Mason’s opinions on maturity and fitness for office, however, were rarely tested in the earliest Federal Congresses when the average age of first-term Representatives hovered around the Constitutional Convention’s average age of 42.

But by the early 19th century, at least five Members were younger than 25 at the constitutional start date of their first Congress (March 4 of every odd year). Back then, however, before the passage of the 20th Amendment set January 3 as the beginning of a new congressional term, the time span between elections and Opening Day of a new Congress often lasted many months. The effect of that lag period meant that in three of the five instances, the Members-elect turned 25 before the new Congress began, saving the House from having to consider a constitutional challenge to their qualifications. Jesse Whartonof Texas, William Rufus de Vane King of North Carolina, and David W. Dickinson of Tennessee were all 24 when they won election, but had turned 25 by the time their respective Congresses opened.

But Claiborne and one other Member-elect, John Young Brown of Kentucky, were not 25 on Opening Day of their first Congresses. Ultimately, one was seated and the other one was not, and the outcome was driven more by circumstance and political style than their age.

The Case of William Charles Cole Claiborne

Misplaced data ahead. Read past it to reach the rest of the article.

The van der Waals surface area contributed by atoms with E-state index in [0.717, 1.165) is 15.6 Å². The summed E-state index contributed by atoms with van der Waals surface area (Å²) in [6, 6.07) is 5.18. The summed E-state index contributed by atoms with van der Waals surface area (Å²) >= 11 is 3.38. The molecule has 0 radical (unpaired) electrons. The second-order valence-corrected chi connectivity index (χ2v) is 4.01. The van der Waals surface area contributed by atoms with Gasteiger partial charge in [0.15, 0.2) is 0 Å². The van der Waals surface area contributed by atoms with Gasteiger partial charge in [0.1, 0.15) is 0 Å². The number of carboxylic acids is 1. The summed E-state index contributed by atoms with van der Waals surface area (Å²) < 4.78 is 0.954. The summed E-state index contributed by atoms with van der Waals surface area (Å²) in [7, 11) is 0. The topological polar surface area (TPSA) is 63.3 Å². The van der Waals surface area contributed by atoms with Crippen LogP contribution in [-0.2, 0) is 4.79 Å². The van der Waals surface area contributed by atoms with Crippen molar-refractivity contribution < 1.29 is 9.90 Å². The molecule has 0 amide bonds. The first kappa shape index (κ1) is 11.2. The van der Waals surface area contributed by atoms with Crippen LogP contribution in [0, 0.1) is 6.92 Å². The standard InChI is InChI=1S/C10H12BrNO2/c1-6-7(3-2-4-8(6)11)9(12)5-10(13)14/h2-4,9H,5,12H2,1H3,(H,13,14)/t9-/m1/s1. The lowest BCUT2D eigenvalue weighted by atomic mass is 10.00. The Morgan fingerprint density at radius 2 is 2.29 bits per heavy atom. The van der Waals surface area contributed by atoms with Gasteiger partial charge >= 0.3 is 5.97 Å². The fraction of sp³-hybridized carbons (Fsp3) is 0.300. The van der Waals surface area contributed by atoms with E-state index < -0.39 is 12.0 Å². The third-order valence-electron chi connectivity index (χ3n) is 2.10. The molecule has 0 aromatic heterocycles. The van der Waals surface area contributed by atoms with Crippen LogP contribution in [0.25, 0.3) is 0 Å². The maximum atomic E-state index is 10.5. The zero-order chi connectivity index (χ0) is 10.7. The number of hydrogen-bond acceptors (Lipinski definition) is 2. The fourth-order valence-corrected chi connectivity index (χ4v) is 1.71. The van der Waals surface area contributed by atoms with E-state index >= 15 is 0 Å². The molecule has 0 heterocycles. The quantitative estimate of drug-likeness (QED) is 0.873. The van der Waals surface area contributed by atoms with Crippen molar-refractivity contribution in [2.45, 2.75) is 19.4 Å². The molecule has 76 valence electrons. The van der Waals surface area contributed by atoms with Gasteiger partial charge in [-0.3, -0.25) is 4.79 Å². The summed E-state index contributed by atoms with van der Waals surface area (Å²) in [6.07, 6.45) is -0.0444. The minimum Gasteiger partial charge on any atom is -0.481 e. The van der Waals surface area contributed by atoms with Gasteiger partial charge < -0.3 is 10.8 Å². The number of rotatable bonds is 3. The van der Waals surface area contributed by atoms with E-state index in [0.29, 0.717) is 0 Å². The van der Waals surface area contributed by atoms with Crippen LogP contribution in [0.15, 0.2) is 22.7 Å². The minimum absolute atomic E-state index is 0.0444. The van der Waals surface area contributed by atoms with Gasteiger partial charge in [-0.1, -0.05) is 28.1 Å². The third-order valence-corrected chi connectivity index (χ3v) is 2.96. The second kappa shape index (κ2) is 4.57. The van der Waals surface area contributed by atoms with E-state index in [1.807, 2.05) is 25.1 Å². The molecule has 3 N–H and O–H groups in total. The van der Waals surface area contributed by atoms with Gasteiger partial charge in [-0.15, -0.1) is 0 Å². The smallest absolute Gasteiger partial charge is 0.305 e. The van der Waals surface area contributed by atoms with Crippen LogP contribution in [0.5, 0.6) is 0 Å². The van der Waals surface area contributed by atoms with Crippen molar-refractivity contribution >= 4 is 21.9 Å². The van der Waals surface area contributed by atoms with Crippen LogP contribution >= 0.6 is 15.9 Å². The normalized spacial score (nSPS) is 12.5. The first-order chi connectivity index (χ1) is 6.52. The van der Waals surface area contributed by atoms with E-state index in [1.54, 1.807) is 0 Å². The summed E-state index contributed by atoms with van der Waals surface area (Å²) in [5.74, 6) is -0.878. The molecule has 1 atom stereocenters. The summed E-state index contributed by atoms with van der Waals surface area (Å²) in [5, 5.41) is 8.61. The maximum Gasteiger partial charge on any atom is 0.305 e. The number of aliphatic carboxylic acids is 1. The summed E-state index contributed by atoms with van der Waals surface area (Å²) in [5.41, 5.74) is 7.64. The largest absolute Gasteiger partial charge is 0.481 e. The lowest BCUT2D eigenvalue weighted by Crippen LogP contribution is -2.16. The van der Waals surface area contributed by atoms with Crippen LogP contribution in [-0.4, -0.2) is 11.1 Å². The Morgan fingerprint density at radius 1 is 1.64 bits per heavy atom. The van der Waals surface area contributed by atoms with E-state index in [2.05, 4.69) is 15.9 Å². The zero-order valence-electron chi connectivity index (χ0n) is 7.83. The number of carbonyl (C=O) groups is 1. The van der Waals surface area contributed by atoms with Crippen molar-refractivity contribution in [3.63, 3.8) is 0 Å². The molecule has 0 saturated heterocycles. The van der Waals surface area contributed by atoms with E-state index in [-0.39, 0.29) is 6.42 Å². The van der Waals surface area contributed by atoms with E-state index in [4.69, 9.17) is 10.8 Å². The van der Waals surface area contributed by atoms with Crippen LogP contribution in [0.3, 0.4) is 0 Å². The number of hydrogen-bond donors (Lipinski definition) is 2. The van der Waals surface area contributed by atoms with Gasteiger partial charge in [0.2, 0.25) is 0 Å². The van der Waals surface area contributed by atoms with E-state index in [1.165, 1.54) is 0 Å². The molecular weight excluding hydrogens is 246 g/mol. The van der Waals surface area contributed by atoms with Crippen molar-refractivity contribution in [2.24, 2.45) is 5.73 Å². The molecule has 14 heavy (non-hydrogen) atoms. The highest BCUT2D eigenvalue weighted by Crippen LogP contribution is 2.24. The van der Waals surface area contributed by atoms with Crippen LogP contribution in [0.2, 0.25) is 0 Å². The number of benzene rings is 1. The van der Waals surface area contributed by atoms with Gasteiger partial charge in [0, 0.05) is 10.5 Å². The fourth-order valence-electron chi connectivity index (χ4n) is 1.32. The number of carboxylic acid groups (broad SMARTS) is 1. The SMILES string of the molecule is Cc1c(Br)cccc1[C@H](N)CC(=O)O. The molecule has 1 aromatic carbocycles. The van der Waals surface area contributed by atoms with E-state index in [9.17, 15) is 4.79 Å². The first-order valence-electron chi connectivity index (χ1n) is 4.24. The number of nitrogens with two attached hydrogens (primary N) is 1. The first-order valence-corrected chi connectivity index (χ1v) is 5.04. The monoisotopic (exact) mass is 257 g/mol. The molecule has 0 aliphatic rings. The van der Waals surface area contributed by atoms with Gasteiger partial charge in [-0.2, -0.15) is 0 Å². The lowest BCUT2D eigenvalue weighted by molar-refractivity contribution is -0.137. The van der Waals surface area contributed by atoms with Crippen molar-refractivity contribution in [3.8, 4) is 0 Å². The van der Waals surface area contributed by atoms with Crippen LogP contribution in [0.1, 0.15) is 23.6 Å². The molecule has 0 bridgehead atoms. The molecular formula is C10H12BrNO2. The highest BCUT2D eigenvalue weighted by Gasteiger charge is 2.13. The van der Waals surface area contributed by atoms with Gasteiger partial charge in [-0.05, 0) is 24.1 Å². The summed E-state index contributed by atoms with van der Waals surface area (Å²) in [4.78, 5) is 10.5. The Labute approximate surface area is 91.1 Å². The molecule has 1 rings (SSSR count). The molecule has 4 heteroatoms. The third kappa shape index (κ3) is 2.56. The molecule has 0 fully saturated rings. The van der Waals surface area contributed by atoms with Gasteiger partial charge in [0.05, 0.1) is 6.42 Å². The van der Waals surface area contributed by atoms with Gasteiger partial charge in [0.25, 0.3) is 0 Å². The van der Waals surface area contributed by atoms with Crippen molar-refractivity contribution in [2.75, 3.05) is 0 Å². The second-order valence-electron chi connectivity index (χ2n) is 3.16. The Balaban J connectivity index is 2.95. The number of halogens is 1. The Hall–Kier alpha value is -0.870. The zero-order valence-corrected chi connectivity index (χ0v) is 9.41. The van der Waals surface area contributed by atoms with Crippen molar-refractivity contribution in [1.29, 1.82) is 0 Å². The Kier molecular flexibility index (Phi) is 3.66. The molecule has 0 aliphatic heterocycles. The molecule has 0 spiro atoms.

William Claiborne remains the only Member to take the oath while under the constitutionally mandated age requirement, though his connections may have helped assuage doubts about his youth. / Library of Congress

William Charles Cole Claiborne’s precise birthdate is unknown, but he was born in 1775, in Virginia, the son of a small landowner. Claiborne attended the College of William and Mary before financial difficulties ended his formal education at the age of 15. Claiborne caught a break when fellow Virginian, Clerk of the House John Beckley, hired Claiborne as an enrolling clerk in the 1st Congress (1789–1791). And it was in his service to the House that Claiborne was introduced to another powerful Virginian and future benefactor: Secretary of State Thomas Jefferson. Claiborne later studied law in Virginia before heading to the Tennessee frontier to begin his career as an attorney. When Tennessee became a state in 1796, Claiborne helped draft its constitution. And when yet another Claiborne advocate, former North Carolina Congressman John Sevier, became governor of the new state, he appointed the 21-year-old Claiborne a judge on the Tennessee supreme court.

It appears that Claiborne set his sights on a House seat as early as age 20, right as Tennessee was going through the process of statehood. Upon Tennessee’s admission to the Union, Andrew Jackson was the state’s only Representative in the 4th Congress (1795–1797). But in 1797 Jackson moved to the U.S. Senate to fill a vacancy following the expulsion of Senator William Blount. With Tennessee’s seat in the House now vacant, Claiborne entered the election to fill it.